Dreambooks in Byzantium

Dreambooks in Byzantium

Author: Steven M. Oberhelman

Publisher: Routledge

ISBN: 9781317148173

Category: History

Page: 260

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Dreambooks in Byzantium offers for the first time in English translation and with commentary six of the seven extant Byzantine oneirocritica, or manuals on the interpretation of dreams. (The seventh, The Oneirocriticon of Achmet ibn Sereim was published previously by the author.) Dreams permeated all aspects of Byzantine culture, from religion to literature to everyday life, while the interpretation of the future through dreams was done by professionals (emperors had their own) or through oneirocritica. Dreambooks were written and attributed to famous patriarchs, biblical personages, and emperors, to fictitious writers and interpreters, or were copied and published anonymously. Two types of dreambooks were produced: short prose or verse manuals, with the dreams usually listed alphabetically by symbol; and long treatises with subject matter arranged according to topics and with elaborate dream theory. The manuals were meant for a popular audience, mainly readers of the middle and lower classes; their content deals with concerns like family, sickness and health, poverty and wealth, treachery by friends, fear of authorities, punishment and honor-concerns, in other words, that pertain to the individual dreamer, not to the state or a cult. The dreambook writers drew upon various sources in Classical and Islamic literature, oral and written Byzantine materials, and, perhaps, their own oneirocritic practices. Much of the source-material was pagan in origin and, therefore, needed to be reworked into a Christianized context, with many interpretations given a Christian coloring. For each dreambook the author provides a commentary focusing on analyses of the interpretations assigned to each dream-symbol; historical, social, and cultural discussions of the dreams and interpretations; linguistic, lexical, and grammatical issues; and cross-references with Achmet, Artemidorus, and the other Bzyantine dreambooks. There are also introductory chapters on Byzantine dream interpretation; the authors, their dates, and sources; the manuscripts of the dreambooks; and a lengthy discussion of the contribution of these dreambooks to psychohistory, cultural history, historical sociology, and gender studies. The book is unique in that it offers a full study, through translation and commentary, of the oneirocritica to a wide audience - Byzantinists, Arabists, cultural historians, medievalists (several of the Byzantine dreambooks were translated into Latin and became fundamental dream-texts throughout the Middle Ages), and psychohistorians, all of whom will find the book useful in their study of dreams, transmission of Arabic sources by Byzantine authors, and cultural anthropology. Together with the Oneirocriticon of Achmet, it offers a complete study of dream-interpretation in medieval Greece.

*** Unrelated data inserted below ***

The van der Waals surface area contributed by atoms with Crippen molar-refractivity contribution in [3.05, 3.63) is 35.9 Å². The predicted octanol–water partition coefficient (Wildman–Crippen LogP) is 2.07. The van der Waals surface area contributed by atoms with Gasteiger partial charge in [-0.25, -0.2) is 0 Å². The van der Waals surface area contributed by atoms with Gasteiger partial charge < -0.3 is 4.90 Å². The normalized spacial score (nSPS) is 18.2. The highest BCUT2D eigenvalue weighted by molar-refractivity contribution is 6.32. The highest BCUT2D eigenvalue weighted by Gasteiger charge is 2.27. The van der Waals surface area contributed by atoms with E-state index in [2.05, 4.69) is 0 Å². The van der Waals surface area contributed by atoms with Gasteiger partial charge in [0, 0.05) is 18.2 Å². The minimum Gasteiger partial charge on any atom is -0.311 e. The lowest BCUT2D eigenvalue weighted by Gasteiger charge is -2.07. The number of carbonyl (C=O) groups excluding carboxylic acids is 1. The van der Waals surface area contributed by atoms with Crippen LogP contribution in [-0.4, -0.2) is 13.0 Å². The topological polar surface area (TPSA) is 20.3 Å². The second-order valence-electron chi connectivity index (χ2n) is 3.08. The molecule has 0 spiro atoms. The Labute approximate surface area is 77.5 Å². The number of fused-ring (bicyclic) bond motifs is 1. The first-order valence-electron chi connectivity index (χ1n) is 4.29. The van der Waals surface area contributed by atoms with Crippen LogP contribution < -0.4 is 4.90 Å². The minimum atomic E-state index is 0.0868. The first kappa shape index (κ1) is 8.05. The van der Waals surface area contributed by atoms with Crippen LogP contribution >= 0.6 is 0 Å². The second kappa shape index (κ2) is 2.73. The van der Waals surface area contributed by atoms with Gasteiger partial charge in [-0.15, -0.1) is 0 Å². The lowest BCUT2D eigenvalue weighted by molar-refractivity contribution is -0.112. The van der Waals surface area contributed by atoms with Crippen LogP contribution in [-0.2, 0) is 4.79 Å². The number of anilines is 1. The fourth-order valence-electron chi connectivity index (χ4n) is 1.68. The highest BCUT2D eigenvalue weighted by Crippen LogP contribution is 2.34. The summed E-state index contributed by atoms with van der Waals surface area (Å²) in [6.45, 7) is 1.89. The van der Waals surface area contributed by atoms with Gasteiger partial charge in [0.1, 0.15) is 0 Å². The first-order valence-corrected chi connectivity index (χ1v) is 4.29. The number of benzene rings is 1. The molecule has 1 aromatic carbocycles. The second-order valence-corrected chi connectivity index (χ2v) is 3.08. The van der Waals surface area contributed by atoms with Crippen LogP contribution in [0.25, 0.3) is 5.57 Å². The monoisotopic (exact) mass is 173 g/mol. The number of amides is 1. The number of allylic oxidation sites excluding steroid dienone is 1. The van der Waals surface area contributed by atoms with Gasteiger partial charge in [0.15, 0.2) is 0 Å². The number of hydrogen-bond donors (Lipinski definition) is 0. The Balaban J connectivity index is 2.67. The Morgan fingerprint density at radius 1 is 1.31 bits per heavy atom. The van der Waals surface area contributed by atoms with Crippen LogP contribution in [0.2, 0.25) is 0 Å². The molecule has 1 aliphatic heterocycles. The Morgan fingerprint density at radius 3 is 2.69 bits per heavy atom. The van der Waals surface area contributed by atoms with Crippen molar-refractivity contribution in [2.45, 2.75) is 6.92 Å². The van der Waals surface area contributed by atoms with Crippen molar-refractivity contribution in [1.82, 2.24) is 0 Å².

Somniale Danielis

Somniale Danielis

Author: Lawrence T. Martin

Publisher: Peter Lang Gmbh, Internationaler Verlag Der Wissenschaften

ISBN: UVA:X000843662

Category: Dreams

Page: 212

View: 251

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The -Somniale Danielis- is an alphabetically-arranged handbook for the interpretation of dreams. Derived from a Greek original, the Latin version of the -Somniale- circulated very widely from at least the ninth century, and throughout the medieval period. This edition is a parallel edition of two important versions of the text, and two other versions are presented in appendices."

Dreams in Early Modern England

Dreams in Early Modern England

Author: Janine Riviere

Publisher: Taylor & Francis

ISBN: 9781351744133

Category: History

Page: 208

View: 688

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Dreams in Early Modern England offers an in-depth exploration of the variety of different ways in which early modern people understood and interpreted dreams, from medical explanations to political, religious or supernatural associations. Through examining how dreams were discussed and presented in a range of diffrerent texts, including both published works and private notes and diaries, this book highlights the many coexisting strands of thought that surrounded dreams in early modern England. Most significantly, it places early modern perceptions of dreams within the social context of the period through an evaluation of how they were shaped by key events of the time, such as the Reformation and the English Civil Wars. The chapters also explore contemporary experiences and ideas of dreams in relation to dream divination, religious visions, sleep, nightmares and sleep disorders. This book will be of great value to students and academics with an interest in dreams and the understanding of dreams, sleep and nightmares in early modern English society.

The Complete Book of Dreams

The Complete Book of Dreams

Author: Stephanie Gailing

Publisher: Wellfleet

ISBN: 9781577152132

Category: Health & Fitness

Page: 228

View: 774

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The Complete Book of Dreams engages the main body, mind, and spirit sub-practices in achieving better sleep, and with it, better physical and emotional health.

Dreaming in Byzantium and Beyond

Dreaming in Byzantium and Beyond

Author: George T. Calofonos

Publisher: Routledge

ISBN: 9781317148159

Category: History

Page: 256

View: 161